response to an Access Challenge sent by the server. Sometimes a
Radius server returns a Challenge packet and requires the user to enter
additional information to continue the login process. For example, a
server receives the initial username and password and sends an SMS
message to the user’s mobile phone with a one-time password (OTP).
The user enters the OTP in the generic login page.

show user login page with error—display the standard login page
with an embedded error message. This option lets you bypass the
standard message string sent by the IVE and display a custom error
message to the user. Enter your custom message in the Error Message
text box. There is no maximum character limit for this message.

send ACCESS REQUEST with additional attributes—send an ACCESSREQUEST packet with the specified attribute/value pair(s). Select an
attribute, enter its value and click Add. To delete an attribute, click the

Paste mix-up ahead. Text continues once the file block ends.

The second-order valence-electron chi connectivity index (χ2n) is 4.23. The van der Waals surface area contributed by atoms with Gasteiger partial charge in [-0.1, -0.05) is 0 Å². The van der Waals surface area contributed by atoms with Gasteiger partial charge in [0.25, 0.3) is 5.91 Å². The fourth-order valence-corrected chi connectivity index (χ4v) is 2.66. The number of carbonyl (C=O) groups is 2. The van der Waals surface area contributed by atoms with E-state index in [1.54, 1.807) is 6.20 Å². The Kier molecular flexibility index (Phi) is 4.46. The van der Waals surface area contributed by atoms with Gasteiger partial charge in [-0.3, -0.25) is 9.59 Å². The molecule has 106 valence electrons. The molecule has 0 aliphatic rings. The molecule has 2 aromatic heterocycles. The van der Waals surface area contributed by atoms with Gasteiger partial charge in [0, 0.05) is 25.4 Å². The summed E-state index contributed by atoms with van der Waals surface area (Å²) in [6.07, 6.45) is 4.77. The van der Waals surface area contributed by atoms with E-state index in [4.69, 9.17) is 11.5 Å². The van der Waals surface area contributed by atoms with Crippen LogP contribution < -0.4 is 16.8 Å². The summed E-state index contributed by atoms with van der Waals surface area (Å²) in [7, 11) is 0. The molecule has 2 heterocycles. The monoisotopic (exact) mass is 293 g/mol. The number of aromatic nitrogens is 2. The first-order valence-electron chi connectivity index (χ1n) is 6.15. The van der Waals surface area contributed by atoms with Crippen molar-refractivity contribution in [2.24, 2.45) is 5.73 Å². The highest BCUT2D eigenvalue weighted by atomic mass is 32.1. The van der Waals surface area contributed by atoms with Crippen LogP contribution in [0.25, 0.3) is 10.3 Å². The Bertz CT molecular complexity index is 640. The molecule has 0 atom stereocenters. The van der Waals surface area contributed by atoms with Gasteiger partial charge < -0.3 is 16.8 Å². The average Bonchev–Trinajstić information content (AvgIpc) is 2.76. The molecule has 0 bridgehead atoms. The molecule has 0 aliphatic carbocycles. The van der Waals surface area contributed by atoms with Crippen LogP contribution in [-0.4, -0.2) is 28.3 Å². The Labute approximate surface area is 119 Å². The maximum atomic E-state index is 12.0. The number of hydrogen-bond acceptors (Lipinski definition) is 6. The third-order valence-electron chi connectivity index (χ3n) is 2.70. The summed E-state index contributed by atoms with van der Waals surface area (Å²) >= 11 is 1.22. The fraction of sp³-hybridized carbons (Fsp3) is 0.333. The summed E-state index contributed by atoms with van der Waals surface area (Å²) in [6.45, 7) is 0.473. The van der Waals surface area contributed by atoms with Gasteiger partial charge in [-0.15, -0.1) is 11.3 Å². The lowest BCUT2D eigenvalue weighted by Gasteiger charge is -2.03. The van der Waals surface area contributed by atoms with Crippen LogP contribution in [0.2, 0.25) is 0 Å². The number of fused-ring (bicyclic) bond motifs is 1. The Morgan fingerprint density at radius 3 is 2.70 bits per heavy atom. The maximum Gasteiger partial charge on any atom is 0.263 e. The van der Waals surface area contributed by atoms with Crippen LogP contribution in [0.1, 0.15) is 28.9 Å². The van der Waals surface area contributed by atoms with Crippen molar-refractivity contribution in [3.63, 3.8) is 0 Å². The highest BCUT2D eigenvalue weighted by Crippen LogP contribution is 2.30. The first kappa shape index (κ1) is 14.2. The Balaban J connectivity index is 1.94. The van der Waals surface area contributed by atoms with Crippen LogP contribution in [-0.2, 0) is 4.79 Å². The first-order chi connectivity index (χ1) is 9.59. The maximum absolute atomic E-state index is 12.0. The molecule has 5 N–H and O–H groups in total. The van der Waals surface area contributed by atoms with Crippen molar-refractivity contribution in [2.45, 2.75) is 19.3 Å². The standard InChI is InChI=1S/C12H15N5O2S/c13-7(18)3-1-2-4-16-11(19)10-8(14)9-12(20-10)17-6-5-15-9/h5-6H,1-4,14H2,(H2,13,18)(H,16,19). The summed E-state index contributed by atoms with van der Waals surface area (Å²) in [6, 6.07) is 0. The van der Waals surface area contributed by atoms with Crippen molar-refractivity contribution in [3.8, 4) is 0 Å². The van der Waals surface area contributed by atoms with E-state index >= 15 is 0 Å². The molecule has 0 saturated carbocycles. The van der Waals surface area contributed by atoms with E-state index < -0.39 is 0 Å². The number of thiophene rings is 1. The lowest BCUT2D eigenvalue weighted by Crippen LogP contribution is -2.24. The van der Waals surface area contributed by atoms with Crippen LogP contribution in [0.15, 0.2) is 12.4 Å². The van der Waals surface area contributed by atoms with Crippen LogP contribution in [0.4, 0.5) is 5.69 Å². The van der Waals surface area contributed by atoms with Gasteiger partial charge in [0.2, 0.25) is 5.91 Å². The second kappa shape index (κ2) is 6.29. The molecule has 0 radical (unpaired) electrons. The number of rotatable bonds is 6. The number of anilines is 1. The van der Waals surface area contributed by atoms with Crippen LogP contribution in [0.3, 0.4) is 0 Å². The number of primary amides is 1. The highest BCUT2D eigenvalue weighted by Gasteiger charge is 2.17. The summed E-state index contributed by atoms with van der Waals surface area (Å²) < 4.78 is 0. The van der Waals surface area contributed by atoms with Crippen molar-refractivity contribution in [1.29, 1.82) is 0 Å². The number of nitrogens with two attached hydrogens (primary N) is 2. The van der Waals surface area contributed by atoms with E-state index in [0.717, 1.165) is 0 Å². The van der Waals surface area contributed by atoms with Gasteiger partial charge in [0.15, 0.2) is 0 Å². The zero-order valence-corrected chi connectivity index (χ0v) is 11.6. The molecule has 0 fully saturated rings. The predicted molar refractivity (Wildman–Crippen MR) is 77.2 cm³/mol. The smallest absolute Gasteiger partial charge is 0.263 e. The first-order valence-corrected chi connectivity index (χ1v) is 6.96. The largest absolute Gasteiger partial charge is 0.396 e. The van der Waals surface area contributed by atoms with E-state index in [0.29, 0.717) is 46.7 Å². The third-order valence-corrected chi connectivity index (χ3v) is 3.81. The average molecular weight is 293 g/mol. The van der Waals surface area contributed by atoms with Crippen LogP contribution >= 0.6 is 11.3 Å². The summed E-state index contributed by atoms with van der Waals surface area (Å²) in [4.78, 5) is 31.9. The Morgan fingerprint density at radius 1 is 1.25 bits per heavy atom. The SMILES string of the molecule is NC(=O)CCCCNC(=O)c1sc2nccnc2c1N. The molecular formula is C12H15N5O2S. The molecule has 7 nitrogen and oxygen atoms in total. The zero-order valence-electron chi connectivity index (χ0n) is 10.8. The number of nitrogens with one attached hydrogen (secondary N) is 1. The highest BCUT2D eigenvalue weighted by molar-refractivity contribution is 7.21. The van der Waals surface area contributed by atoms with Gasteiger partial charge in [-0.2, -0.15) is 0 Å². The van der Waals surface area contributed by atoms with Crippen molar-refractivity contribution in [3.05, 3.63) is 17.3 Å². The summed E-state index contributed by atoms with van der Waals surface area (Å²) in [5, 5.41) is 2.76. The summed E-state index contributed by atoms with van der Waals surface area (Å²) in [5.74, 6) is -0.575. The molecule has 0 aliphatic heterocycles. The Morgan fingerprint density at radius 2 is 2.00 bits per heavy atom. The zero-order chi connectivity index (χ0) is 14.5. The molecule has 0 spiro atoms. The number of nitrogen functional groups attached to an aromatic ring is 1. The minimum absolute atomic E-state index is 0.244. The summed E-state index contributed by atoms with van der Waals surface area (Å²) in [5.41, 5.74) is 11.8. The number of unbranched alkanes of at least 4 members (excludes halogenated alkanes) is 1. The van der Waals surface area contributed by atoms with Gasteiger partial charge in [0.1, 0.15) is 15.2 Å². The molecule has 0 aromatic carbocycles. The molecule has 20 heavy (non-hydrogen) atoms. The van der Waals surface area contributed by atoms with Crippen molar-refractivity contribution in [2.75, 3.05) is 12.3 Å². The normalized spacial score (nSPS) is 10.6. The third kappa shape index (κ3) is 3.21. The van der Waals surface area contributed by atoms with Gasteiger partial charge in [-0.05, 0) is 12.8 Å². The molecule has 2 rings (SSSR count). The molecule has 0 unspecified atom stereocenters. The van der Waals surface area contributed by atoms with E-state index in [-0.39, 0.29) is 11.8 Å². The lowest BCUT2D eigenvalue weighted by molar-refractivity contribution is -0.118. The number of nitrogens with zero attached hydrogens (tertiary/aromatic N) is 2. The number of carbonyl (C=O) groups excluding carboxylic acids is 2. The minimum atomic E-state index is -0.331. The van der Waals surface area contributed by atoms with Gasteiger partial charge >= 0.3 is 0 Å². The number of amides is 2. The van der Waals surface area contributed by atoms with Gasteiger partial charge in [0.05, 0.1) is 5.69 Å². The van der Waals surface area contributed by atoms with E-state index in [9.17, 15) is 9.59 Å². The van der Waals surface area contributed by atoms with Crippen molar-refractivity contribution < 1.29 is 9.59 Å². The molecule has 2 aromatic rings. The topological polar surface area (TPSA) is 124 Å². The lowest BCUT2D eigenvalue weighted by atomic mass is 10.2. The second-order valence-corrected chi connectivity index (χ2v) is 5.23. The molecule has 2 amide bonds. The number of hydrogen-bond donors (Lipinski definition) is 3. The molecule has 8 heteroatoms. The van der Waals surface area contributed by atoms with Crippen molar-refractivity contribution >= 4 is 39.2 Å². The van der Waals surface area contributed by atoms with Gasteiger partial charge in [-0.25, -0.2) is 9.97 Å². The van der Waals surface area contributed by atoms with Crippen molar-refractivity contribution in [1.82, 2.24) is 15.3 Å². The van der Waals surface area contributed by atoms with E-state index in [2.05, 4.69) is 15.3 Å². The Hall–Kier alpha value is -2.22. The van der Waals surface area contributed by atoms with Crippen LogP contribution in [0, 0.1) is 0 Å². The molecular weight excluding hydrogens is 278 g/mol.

delete icon next to the attribute/value pair.
You must set User-Password to <PASSWORD> otherwise an “Invalid
username or password” message appears.
d. Click Save Changes to save your edits, then click Close to close this
window.
Your custom rules appear in the table under the Custom Radius
Authentication Rule section. To delete a rule, select the checkbox next to
the rule and click Delete.
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17. Click Save Changes. If you are creating the server instance for the first time, the
Settings and Users tabs appear.
18. Specify which realms should use the server to authenticate, authorize, or
account for administrators and users. For more information, see “Defining
Authentication Policies” on page 210.
NOTE: For information about monitoring and deleting the sessions of users from
this server who are currently signed, see “Monitoring Active Users” on page 821.